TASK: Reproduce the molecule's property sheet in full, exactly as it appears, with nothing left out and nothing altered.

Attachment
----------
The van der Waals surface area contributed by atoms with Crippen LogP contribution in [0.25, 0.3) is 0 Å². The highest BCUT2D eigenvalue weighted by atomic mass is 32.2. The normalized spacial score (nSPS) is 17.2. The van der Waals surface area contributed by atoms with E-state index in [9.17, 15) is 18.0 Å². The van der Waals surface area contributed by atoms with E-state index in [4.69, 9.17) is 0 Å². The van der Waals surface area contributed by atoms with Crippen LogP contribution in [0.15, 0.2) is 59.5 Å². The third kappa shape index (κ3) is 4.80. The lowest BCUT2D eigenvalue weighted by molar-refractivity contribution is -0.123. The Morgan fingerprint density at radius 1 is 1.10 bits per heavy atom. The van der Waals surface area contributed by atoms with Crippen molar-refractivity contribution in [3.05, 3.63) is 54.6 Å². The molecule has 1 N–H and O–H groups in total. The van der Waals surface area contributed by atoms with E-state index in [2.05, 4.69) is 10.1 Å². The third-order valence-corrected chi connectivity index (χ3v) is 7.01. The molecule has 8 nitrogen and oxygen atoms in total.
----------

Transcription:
The van der Waals surface area contributed by atoms with Crippen LogP contribution in [0.25, 0.3) is 0 Å². The highest BCUT2D eigenvalue weighted by atomic mass is 32.2. The normalized spacial score (nSPS) is 17.2. The van der Waals surface area contributed by atoms with E-state index in [9.17, 15) is 18.0 Å². The van der Waals surface area contributed by atoms with E-state index in [4.69, 9.17) is 0 Å². The van der Waals surface area contributed by atoms with Crippen LogP contribution in [0.15, 0.2) is 59.5 Å². The third kappa shape index (κ3) is 4.80. The lowest BCUT2D eigenvalue weighted by molar-refractivity contribution is -0.123. The Morgan fingerprint density at radius 1 is 1.10 bits per heavy atom. The van der Waals surface area contributed by atoms with Crippen molar-refractivity contribution in [3.05, 3.63) is 54.6 Å². The molecule has 1 N–H and O–H groups in total. The van der Waals surface area contributed by atoms with E-state index in [2.05, 4.69) is 10.1 Å². The third-order valence-corrected chi connectivity index (χ3v) is 7.01. The molecule has 8 nitrogen and oxygen atoms in total.